Successful Startup Behaviors Match Purpose Founders Can Learn From Corporate Deceit
Founders Can Learn From Corporate Deceit*: Founders can learn more from corporate mistakes than the things they appear to be doing successfully. The big boys often say one thing and do another. Successful startup behaviors match purpose.
For example, in June 2019, The Guardian reported that the bank, Wells Fargo had said: “Savings from tax reform enabled Wells Fargo to further invest in our team members and communities. We have raised the minimum US hourly pay rate to $15 per hour1, increased philanthropic support by 55% in 2018 to $444m, and we will target 2% of our after-tax profits for corporate philanthropy.”
Other big corporates reacted in a similar fashion to company tax cuts. However, it does not seem that much of the billions of tax dollars saved will end up with either staff or job creation, but rather in share buy-backs, salary increases for senior executives and the like.
The Bank bought back 350 million shares in early 20182, worth about $22.6bn, increased CEO salary by 36% (Tim Sloan, CEO, received $18.43 million in total compensation for 2018, according to a regulatory filing. (5 percent more than the $17.5 million he earned for 2017). The company announced plans in September 2018 to eliminate at least 26,000 jobs in the US over the next three years. It’s interesting to note that one of their goals is to increase economic opportunity.
It’s interesting to note that one of their goals is to increase economic opportunity. Many listed companies behave similarly, claiming that their actions are simply in line with their fiduciary duty to shareholders. They do indeed have such duties, but it may be that such actions may turn out to be detrimental to shareholders in the longer term.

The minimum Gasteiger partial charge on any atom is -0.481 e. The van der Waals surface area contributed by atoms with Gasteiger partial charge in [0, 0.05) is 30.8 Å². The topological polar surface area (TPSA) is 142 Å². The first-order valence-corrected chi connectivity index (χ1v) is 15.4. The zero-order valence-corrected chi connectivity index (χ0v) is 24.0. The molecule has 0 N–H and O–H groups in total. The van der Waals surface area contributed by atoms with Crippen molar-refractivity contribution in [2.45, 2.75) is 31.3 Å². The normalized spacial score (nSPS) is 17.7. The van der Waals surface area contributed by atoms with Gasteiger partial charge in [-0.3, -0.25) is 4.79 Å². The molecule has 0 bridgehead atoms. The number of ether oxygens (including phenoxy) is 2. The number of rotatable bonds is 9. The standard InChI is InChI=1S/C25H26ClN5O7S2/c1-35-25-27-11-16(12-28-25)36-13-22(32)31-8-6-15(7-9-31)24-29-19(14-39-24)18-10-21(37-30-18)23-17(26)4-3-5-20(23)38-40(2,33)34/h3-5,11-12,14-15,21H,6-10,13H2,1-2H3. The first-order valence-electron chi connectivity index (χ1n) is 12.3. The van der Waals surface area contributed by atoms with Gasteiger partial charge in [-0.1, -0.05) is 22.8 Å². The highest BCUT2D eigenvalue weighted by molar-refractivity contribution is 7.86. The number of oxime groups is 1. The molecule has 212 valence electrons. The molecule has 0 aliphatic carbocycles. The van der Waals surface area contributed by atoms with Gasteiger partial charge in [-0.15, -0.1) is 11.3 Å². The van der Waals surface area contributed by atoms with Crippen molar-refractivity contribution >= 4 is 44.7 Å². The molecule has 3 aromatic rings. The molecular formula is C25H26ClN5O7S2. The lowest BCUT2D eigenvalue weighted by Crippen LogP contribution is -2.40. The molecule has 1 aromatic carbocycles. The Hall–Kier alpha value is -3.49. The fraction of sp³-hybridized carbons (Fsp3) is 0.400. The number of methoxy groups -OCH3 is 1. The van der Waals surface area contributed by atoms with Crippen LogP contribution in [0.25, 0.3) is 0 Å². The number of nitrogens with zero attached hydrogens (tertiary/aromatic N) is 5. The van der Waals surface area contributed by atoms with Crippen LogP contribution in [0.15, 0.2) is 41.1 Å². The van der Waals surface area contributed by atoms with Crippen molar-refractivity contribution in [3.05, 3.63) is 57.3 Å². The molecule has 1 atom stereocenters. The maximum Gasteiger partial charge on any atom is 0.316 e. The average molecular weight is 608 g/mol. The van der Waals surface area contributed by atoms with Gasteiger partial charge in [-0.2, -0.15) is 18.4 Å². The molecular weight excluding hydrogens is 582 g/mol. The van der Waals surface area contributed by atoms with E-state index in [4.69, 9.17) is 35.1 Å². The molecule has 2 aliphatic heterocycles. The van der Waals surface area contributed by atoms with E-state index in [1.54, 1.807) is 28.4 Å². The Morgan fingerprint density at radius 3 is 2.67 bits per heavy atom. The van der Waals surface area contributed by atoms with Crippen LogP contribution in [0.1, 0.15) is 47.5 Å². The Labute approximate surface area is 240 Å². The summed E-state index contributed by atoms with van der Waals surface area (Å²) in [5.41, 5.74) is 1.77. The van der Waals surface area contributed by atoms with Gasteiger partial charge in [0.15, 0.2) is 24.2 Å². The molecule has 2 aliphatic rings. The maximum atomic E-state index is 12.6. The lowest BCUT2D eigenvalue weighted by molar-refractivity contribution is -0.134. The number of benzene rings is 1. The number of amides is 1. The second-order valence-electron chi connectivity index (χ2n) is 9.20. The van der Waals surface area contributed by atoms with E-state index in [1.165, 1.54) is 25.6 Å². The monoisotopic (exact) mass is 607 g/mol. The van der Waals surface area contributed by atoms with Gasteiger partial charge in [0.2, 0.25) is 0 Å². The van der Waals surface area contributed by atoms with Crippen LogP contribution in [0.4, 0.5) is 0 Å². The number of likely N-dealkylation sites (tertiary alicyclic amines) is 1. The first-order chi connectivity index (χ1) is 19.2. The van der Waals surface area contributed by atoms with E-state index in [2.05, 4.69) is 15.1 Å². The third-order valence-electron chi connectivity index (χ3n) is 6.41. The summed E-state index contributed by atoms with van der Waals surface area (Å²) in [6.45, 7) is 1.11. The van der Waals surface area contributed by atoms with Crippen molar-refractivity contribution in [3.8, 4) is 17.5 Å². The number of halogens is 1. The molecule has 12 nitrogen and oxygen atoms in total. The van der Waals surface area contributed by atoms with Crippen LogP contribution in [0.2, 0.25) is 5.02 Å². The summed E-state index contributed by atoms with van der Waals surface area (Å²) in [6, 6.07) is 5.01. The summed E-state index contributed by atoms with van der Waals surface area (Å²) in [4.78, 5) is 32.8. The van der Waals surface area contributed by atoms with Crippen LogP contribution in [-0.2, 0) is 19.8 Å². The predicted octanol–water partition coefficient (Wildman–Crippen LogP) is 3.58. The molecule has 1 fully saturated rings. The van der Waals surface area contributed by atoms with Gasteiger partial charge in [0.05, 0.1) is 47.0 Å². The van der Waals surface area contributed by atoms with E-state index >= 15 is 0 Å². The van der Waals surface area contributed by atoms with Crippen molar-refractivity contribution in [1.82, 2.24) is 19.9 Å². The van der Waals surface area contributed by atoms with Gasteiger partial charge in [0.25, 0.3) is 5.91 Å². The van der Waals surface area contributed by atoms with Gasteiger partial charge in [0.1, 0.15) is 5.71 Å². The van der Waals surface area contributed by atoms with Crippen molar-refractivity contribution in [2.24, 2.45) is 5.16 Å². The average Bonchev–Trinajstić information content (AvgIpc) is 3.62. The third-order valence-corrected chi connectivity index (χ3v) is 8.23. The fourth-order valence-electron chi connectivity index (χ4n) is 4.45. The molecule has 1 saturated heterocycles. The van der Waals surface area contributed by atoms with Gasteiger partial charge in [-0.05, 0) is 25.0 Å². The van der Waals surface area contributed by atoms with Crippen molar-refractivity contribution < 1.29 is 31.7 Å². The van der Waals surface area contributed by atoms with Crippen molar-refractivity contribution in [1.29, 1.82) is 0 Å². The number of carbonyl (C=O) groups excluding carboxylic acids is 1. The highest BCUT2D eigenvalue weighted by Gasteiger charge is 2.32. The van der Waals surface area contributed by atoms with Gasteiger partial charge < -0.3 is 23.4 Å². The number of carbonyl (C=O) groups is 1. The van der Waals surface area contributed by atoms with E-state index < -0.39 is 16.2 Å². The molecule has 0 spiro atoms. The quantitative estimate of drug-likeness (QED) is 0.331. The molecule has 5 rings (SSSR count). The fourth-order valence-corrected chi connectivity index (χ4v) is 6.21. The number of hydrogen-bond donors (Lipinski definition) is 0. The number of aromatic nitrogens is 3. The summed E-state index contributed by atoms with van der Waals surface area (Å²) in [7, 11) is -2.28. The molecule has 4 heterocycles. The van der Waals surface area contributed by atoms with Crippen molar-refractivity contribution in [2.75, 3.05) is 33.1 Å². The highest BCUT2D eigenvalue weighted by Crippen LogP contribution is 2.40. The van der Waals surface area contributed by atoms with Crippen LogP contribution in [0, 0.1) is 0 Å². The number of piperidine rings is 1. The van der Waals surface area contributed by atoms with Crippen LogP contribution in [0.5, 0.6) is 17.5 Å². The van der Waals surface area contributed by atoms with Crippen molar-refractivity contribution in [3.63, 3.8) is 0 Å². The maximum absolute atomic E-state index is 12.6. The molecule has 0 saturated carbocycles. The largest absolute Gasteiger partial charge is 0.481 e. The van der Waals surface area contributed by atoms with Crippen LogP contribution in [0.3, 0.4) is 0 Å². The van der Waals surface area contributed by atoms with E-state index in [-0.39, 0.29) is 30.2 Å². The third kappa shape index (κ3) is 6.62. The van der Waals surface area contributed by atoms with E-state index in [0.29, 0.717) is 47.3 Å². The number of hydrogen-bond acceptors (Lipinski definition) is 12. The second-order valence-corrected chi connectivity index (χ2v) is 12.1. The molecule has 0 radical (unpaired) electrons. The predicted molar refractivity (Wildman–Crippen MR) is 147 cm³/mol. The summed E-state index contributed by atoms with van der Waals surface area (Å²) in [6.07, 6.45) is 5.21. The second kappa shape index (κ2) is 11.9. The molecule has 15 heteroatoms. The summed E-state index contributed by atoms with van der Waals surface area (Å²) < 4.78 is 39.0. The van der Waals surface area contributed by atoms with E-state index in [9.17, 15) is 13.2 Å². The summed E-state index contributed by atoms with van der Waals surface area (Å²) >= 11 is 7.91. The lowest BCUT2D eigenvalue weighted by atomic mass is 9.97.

* Corporate deceit is when a person (corporation) intentionally and knowingly deceives another person. Well-known cases of corporate deceit include: Enron (accounting) and Volkswagen (emissions).
Espousing values is one thing, behavior is another
This bank’s behavior seem to be at variance with its aspirations: for example, two of their five primary values are stated as:
“People as a competitive advantage. We strive to attract, develop, motivate, and retain the best team members — and collaborate across businesses and functions to serve customers.
“Ethics. We’re committed to the highest standards of integrity, transparency, and principled performance. We do the right thing, in the right way, and hold ourselves accountable.”
Of course such declarations sound great, but are open to different interpretations. In the very early days, startup founders may be in a much easier position to ensure the integrity of their business purpose, simply as a consequence of small scale.
For instance, in December 2018, the Bank was zapped with fines of $575 million by all 50 States and DC, to settle claims that a fake-account scandal in its retail bank, and improper auto-loan and mortgage charges.
Lessons for new ventures
Such behavior at variance with the Bank’s published aspirations, is not simply an oversight. It is organized by management, generally with no malice of forethought, but rather as a consequence of its focused commitment to financial goals. The behavior is most likely culturally embedded. On the other hand, successful startup behaviors match purpose.
This common way of conducting Bigcorp business has a strong impact on entrepreneurs, as they work hard to refine their own intentions and public declarations of their espoused values. Of course, you might expect the alignment of intent and practice would be easy in new ventures, but from my own experience it is not always the case, especially as the company grows.
For several years, Bigcorp has spent lots of energy and dollars on defining their non-financial missions. In most cases, what gets produced is a bunch of pious hopes. The mission and values statements are all too often not translated into daily actions that exemplify them. The disconnect between declarations and behaviors, in big companies, is sadly, also all too often present in startups, whose attention is naturally focused on survival.